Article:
Using free WiFi in public spots like coffee shops, malls and hotels can be risky, as hackers monitor them for their next victim.
The availability of free WiFi is speading, as more companies are sharing their networks with consumers. But the majority of them lack security and are the focus of hackers trying to infect users with malware and steal their identities.
"It has become second nature to want WiFi access anywhere and everywhere," said Ryan Jones, managing principal of labs at Coalfire, a Westminster, Colo.-based provider of cybersecurity advisory services.
Restaurants and airports offer WiFi access without cost because customers expect it. In many instances, especially at malls or shopping centers, the connectivity is not installed by the business, he said. Instead, the access comes from a third-party vendor who may not follow basic security guidelines, such as choosing strong passwords for administrative interfaces, disabling unnecessary services or properly enabling wireless encryption when installing the hardware.
Since it is very common for hackers to create their own WiFi access points with similar names to lure unsuspecting people, ask the vendor for the correct name of the WiFi access point and whether it has any security.
Another issue arises after it is installed: The hardware is rarely updated to "remediate vulnerabilities found by the research community," Jones said.
Although experts recommend avoiding the use of public WiFi, the majority of people are loath to skip it. Consumers who must use these networks should restrict it to obtaining directions from a map's application, price comparisons for products or reading a news story.
Shoppers should definitely avoid logging onto their bank account, corporate or personal email or making online purchases using a credit card, Jones said.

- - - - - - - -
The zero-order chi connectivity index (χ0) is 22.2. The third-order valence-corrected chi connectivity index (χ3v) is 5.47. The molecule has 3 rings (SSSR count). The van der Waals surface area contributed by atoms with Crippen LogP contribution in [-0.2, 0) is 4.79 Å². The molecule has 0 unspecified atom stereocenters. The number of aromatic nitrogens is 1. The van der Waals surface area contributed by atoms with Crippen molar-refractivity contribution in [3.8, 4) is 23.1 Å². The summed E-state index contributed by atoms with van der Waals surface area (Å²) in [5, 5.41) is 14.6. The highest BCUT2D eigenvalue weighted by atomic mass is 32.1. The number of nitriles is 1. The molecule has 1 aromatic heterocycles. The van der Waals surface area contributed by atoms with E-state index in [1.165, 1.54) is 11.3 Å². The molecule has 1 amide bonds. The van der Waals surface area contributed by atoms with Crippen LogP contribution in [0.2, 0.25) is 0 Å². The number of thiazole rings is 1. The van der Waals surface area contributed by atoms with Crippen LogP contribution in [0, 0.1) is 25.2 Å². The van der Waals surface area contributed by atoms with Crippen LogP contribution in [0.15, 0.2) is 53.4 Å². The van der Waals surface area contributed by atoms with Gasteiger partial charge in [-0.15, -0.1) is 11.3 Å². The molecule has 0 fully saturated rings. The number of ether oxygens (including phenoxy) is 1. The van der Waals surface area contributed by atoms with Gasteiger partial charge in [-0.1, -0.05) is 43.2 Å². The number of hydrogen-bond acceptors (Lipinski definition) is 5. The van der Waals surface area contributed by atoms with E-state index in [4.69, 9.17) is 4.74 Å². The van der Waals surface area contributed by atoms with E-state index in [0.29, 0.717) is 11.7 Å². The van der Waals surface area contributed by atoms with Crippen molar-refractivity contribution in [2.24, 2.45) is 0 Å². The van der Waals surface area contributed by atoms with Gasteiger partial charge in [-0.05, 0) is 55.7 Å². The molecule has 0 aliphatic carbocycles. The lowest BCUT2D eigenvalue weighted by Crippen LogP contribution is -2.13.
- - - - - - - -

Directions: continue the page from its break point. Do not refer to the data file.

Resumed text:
Hackers remain ardent fans of public WiFi because so many people are careless when they are using it and forget that cyber criminals are always lurking.
"You should always assume someone is monitoring your data over public WiFi," said Joseph Carson, chief security scientist at Thycotic, a Washington, D.C.-based provider of privileged account management solutions. "Never access sensitive data, such as financial information, do not change your passwords and beware of entering credentials while using public WiFi. If you have a mobile device with a personal hotspot function, use this over public WiFi whenever possible."
Consumers should also disable the auto-connect option or ask to join networks, he said.
"Hackers will frequently use WiFi access points with common names like airport or cafe so that your device will automatically connect without your knowledge," Carson said. "Do not select the option to remember the WiFi network and be sure to remove yourself when finished."
The number of fake websites keeps rising and one way to mitigate this trend is by using the latest web browsers since they have improved security.
"This prevents someone from hosting their own websites, such as well-known social networks or internet services waiting for you to enter your credentials," he said. "Do not click on suspicious links even via social chats like videos that have your photo, and beware of advertisements that could direct you to compromised websites. Use the incognito mode to limit your location and what cookies get stored on your device."
Even if you are merely watching a video or movie on your smartphone utilizing a public WiFi network, use a Virtual Private Network, or VPN. Consumers should also opt to use their cell network such as 3G, 4G or LTE to increase security is important, Carson said.
Non tech-savvy consumers should stop treating public WiFi as a utility, said Isabelle Dumont, vice president at Lacework, a Mountain View, Calif.-based provider of cloud security solutions.
"From the corner coffee shop to the airport, the mall or other public spaces, smartphone users walk around with their WiFi on, assuming their phone has connection, not knowing or caring what they are connecting to," she said.
"Smartphones are obvious targets for cyber criminals, bringing them one step closer to the mobile apps served on the devices and the back-end infrastructure that is often in the cloud supporting these apps."
The responsibility lies with the individuals, especially if they spend a large chunk of time on their smartphones checking their social media accounts, emails or text messages. App developers also have the burden to "keep the intruders at bay," Dumont said.
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